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by Rose De La Cruz
03-June-2007 The Philippine STAR

Since Jasponica rice was “soft launched” in the market two years ago by SL Agritech Corp., more and more Filipinos have developed an addiction for this long, grained, glutinous and aromatic local rice that Henry Lim Bon Liong crossed between the well-loved Thailand jasmine rice and Japanese rice.

The Thai jasmine rice is long-grained, thin, aromatic but not soft in texture while the Japanese rice is round, has soft texture and glutinous. Lim is considered the father of hybrid rice in the Philippines having brought this Chinese technology in the country to stave off the repeating rice supply shortages.

In fact when SL Agritech ran out of Jasponica rice supply last February because his rice fields in Laguna were destroyed by typhoon Milenyo last December, a lot of consumers lodged their complaints with the leading supermarkets. One woman even called the call center of Sterling Paper Corp., the holding company of the Lim family, to lodge her complaint about her children not wanting to eat any other rice in the market.

“I had to immediately plant the variety through subcontractors in other parts of Laguna, which currently gets water supply from the river. I had to subcontract production in 10,000 hectares,” Lim said.

Lim’s rice techno-farm in Laguna used to be assured of water supply from the river, until the dam broke because of Milenyo last year.

Luckily, Lim had the foresight to subcontract a certain portion of his seed production to other farmers in Nueva Ecija and other parts of Luzon.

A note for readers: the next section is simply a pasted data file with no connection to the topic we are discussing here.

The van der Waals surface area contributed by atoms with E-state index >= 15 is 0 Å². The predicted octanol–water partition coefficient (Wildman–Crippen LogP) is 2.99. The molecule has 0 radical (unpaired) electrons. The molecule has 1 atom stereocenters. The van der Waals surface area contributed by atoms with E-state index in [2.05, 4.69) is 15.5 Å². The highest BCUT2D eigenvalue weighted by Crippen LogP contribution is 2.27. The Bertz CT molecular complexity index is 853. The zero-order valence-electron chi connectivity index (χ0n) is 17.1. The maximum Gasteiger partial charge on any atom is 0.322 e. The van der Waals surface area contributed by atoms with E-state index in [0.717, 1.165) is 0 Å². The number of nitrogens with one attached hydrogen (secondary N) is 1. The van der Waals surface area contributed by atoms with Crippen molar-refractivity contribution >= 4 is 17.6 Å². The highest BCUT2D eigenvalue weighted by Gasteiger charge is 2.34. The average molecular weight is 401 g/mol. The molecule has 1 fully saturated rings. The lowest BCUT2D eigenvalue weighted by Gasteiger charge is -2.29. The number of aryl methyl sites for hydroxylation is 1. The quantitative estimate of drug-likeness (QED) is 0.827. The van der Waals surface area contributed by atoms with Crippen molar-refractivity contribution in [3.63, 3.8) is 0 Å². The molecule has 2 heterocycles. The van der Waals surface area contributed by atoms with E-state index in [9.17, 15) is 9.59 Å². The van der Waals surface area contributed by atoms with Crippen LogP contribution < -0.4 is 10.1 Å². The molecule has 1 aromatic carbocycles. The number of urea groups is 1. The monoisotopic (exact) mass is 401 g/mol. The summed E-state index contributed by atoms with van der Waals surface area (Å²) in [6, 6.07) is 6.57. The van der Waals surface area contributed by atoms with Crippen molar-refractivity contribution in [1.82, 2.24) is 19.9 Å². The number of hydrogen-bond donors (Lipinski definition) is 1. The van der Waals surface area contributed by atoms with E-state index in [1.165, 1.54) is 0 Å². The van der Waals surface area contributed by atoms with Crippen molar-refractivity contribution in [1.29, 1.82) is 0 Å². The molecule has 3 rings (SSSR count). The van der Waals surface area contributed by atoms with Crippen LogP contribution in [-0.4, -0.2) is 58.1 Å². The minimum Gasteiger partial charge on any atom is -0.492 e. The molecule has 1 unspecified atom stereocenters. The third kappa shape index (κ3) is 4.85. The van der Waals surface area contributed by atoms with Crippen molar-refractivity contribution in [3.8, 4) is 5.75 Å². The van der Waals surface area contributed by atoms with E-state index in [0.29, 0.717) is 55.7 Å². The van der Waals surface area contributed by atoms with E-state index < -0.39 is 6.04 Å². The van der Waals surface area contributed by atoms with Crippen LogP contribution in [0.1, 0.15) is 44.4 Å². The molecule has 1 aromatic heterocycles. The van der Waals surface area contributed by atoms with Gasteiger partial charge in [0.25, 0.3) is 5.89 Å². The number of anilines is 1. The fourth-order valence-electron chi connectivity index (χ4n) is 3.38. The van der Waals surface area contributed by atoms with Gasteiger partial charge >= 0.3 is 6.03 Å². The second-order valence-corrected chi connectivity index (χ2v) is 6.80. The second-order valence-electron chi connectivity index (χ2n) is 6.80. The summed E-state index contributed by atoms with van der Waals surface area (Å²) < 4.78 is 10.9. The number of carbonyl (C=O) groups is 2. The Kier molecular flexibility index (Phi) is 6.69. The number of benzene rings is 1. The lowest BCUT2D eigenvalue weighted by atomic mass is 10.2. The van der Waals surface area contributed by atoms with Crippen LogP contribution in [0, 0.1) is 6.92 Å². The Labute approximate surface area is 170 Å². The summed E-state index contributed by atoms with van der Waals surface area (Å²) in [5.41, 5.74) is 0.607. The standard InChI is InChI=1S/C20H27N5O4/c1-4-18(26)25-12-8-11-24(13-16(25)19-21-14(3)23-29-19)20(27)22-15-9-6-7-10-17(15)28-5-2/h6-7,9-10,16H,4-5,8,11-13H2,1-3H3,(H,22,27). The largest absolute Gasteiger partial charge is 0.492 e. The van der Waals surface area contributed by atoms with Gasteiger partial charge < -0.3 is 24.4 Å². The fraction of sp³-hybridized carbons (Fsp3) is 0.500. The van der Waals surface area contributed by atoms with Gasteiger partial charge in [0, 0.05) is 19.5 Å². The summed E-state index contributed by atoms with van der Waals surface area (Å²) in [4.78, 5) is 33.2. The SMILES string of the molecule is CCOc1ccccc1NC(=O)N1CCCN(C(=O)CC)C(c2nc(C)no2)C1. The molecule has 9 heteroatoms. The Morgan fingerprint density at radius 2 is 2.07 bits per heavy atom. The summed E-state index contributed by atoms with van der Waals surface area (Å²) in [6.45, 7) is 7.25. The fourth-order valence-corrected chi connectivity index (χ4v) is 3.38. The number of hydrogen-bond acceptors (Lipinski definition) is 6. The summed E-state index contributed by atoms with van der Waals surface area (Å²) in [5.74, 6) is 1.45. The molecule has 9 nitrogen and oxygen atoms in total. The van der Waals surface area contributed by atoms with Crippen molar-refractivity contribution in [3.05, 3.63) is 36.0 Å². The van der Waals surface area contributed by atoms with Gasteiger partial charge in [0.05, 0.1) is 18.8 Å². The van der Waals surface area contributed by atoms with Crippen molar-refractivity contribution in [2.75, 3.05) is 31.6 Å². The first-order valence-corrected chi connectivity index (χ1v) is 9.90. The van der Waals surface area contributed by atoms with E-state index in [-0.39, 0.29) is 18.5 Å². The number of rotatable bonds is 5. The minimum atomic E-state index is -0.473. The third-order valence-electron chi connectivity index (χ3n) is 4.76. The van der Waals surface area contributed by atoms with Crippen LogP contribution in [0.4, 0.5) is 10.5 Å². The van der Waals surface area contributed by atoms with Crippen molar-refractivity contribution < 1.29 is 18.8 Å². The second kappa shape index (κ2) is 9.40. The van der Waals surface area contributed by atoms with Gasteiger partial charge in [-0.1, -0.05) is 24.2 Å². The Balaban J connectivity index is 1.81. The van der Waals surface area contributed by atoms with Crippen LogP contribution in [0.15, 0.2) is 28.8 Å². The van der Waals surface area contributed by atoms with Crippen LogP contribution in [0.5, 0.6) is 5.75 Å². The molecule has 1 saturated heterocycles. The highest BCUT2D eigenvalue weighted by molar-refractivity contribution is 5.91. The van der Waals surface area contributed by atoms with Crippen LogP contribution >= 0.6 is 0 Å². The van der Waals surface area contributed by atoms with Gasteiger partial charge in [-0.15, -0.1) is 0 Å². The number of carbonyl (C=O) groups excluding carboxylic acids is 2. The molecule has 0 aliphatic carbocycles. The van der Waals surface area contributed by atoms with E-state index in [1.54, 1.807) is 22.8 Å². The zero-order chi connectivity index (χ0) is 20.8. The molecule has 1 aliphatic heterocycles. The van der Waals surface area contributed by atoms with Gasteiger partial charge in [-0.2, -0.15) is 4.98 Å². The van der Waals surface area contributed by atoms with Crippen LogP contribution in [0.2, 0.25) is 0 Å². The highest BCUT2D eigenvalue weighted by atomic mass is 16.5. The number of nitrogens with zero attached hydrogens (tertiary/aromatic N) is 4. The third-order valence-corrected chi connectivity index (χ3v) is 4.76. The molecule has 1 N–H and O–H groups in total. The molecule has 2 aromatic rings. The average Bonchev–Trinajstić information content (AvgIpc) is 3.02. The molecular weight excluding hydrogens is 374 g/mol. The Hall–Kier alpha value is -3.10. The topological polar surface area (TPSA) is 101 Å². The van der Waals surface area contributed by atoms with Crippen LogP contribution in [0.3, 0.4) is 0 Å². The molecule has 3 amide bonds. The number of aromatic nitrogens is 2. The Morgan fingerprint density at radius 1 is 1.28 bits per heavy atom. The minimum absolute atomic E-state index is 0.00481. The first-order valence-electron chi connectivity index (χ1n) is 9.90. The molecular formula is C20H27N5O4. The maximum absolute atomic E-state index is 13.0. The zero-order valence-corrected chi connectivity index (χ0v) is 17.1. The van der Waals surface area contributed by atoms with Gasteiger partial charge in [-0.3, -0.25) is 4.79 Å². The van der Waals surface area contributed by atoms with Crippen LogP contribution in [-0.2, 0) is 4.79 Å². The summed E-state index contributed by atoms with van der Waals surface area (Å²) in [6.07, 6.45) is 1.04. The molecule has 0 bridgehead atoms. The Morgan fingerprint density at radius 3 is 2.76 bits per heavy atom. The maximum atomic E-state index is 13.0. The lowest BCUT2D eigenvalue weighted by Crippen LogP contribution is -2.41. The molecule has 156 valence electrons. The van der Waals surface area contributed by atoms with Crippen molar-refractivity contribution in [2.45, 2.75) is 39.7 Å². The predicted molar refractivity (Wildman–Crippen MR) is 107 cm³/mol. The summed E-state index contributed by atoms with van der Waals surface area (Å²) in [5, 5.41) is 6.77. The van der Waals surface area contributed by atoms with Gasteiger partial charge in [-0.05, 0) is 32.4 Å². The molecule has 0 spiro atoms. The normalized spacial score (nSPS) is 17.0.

Jasponica is a premium rice that is patronized by big hotels and restaurants (including a leading Japanese restaurant for use in its sushi bar) although it also has a growing following from consumers in the A, B and C markets.

“One thing is sure. Once you taste it, you will never find another kind of rice in the market that closely approximates its quality and price. And you might end up not buying any other kind of rice in the market,” Lim said.

Jasponica is sold in bags of two kilos (to be more affordable to more people); five kilos; 10 kilos and a sack of 25 kilos. A sack costs P955 (when sold at the Sterling head office in Pasong Tamo Ext., Makati) and sells up to P1,400 in the supermarkets.

Lim is proud of the fact that Jasponica is now becoming a very popular local brand and is reputed as the “best rice in the country, if not in the whole world.”

“Only recently, one of the biggest rice traders in Singapore bought Jasponica rice in the supermarket and tasted it. After that he went to my office offering to distribute my Jasponica rice in the whole world. But I refused for now because my production is not yet enough to meet the local requirements. Maybe in the future, when I produce more than enough, I will call on him,” Lim said.

Most Korean, Japanese and Taiwanese restaurants operating in the country sell Jasponica rice because it has better quality and cheaper than imported Thai jasmine rice and Japanese rice (which sell in the supermarkets for as high as P50 a kilo).

Lim’s brand name for his Jasponica rice is Doña Maria, who had been pushing Lim to get into agriculture prior to her death in a car crash several years ago. “This is how I want to perpetuate my mothers’ legacy,” Lim said.

Aside from supermarkets and groceries, SL Agritech wants to widen the market reach of Jasponica through dealerships (with minimum order volume of P10,000 worth of Jasponica rice).

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